The Libral-Intergovernmental was also criticized for focusing only on “history making decisions” and for ignoring day to day polices and the multi-level character of the European union. [6] 

New Theories of European Integration

Many academics tend to criticize the classic theories: neo-functionalism and intergovernmentalism as theories which failed to capture effectively what is going on in the current European Union; in addition those theories asking the wrong sort. Bassed on Michelli chini on “European Union Politics, the classics theories of integration on at least three major grounds: incapability to capture the reality of integration and the Eurpean Union, and its supposed entrapment in the disciplinary wilderness of International Relations and its so called ‘scientific limitations’. [7] Newer theoretical prospective had developed strong explanations of how and why the single market and subsequent progress to monetary union came about.

(New) Institutionalism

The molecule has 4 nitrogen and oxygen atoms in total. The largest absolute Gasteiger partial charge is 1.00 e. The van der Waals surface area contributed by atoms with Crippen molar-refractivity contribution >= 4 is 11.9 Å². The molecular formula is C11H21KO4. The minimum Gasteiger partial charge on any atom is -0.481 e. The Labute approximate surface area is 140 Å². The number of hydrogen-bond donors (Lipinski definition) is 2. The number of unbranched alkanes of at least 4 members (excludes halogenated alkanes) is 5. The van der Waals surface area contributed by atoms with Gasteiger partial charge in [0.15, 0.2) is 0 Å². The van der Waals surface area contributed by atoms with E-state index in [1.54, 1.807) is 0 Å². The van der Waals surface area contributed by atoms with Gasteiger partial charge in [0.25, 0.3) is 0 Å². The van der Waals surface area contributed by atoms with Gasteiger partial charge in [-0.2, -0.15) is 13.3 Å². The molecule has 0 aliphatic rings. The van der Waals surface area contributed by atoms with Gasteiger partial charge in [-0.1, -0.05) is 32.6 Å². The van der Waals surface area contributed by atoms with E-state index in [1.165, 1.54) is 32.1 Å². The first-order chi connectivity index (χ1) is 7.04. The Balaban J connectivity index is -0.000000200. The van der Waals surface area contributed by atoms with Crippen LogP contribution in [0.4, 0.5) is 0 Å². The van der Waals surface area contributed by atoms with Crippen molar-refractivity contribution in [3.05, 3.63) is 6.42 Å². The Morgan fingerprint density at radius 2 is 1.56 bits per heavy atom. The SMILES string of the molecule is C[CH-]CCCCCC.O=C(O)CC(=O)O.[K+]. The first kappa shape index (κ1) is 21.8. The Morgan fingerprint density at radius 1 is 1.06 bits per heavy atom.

New institutionalism developed between 1980s and 1990. Institutionalism emphasizes on the importance of institutions in the process of European integration. As Cini mention in his book “European Union politics” there are three types of institutionalism: Rational Choice, Historical institutionalism, Sociological Institutionalism. Rational Choice Institutionalism: it emphasizes on the way in which relative power of actors shifts in accordance with changes in institutional rules. An example of an institutional rule that constrains actors’ behavior is the ordinary legislative procedure, which affects how European actors can pursue their preferred policy outcomes. [8]  Historical institutionalism: it emphasizes on the long term effects of the institutional choices. A key feature of historical institutionalism is path dependency, whereby decisions made about institutions in the past impact significantly on the outcomes of the future and are difficult to reverse. [9] Sociological Institutionalism: it pays a lot of attention to the culture of the institution, and considers the patterns of communication and persuasion that occur during policy making and in the pursuit of integration.